Frankfurter Allgemeine Zeitung

The election race is on for the next Unesco director-general. First in the running is the Egyptian Cultural Minister and anti-Semite Faruk Hosni. Last Friday Elie Wiesel, Claude Lanzmann and Bernard-Henri Levy wrote an impassioned appeal in Le Monde (which the FAZ translated) to prevent Hosni winning. "Unesco has made a number of mistakes in the past but this one would be so enormous, repellent and incomprehensible, it would be such a manifest provocation and would run so contrary to the ideals of the organisation that Unesco would probably never recover. We don't have a minute to lose. We hereby call upon everyone to prevent Unesco from ending up in the hands of a man who, when he hears the word culture, answers by burning books."

Die Welt 26.05.2009

In interview with Peter Beddies, director Michael Haneke talks about his palme-winning film "The White Ribbon": "It was not supposed to be a political comment on the world today. Of course the prevalence of religious fanaticism and terrorism today give it an added topical dimension. I am not referring to Islamist terror, because obviously 'The White Ribbon' is about the roots of fascism. My transformation of an idea into an absolute, into an ideology, makes it inhumane and turns it against any one who doesn't toe the line. Its supporters then feel they have the authority to force the others to behave as they see fit. This goes for right and left-wing fascism alike, as well as for Christianity or other religions."

Neue Zürcher Zeitung 27.05.2009

There have been too many skeletons in the closet for too long, and they are starting to break out," comments Sonja Margolina on Russia's new push, seventy years after the Hitler-Stalin pact, to prohibit any equation of National Socialism and Communism in the media or hsitory books. The Duma is about to vote on a law for the "prevention of the rehabilitation of Nazism, of Nazi criminals and their henchmen in the new independent states in the territory of the former Soviet Union". "Russia's blatant attempt to legally criminalise the historic experience of umpteen millions of Eastern Europeans, is a clear demonstration of the potency of Russia's delusions and the nationalistic corner that the Kremlin team has been working its way into for some time now. The draft law is Freud and Orwell rolled into one. Its definition of Nazi totalitarianism is a perfect definition of Communism. And it is meant to prohibit the falsification of official Soviet history which is a spectacular falsification itself."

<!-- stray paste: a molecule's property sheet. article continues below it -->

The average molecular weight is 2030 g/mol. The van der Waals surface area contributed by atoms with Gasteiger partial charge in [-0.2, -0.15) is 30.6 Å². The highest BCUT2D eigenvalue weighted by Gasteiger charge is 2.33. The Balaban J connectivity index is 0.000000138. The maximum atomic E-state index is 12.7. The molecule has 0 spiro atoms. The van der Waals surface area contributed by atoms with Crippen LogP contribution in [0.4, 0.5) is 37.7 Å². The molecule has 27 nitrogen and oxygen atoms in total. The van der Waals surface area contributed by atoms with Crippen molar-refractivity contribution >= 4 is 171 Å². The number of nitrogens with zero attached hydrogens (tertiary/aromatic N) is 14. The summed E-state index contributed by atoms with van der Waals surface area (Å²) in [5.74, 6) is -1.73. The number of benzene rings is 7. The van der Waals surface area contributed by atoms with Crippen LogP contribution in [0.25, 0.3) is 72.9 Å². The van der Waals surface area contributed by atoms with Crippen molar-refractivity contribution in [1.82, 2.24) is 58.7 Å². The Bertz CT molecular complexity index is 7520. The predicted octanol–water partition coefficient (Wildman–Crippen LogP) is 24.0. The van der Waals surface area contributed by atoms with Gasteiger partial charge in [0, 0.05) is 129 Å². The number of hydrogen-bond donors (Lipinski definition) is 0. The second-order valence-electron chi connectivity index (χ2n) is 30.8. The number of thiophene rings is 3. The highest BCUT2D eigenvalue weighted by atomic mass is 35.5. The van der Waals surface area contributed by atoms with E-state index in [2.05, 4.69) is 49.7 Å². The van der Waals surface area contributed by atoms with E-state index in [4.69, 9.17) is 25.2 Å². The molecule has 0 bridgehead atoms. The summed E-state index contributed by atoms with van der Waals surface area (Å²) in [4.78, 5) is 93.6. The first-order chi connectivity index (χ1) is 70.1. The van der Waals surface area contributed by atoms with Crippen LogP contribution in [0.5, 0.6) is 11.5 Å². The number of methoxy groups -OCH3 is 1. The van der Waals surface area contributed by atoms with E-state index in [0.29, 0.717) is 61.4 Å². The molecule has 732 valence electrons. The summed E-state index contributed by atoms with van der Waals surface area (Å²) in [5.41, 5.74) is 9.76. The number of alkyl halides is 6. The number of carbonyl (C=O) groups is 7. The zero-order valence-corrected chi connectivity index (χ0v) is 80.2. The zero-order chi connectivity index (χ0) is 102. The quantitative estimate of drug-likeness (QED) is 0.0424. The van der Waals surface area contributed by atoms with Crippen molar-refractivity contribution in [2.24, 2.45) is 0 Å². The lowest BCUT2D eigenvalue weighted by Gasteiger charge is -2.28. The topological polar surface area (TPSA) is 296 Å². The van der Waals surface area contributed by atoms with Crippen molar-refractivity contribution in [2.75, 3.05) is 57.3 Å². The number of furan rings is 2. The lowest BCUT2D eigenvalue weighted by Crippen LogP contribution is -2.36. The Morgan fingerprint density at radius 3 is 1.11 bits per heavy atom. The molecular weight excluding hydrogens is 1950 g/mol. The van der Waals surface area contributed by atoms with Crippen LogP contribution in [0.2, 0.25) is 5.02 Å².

Frankfurter Rundschau

French-Tunesian author Abdelwahab Meddeb protests against the systematic slaughter of pigs in Egypt, which has had a devastating impact on the country's large Christian Coptic minority - that constitutes one eighth of the population. Egypt would never have reacted so violently to bird flu: "The pigs have not been slaughtered out of concern for public health, after all there has not been a single case of type-A flu in the country. The disproportionate severity of the handling of pigs, compared with that of poultry, is the symptom of a phobia, a delusion. The resurgence of the pig hallucination is a clear indicator of the state of relations between Muslim society and the Christian minority." - let's talk european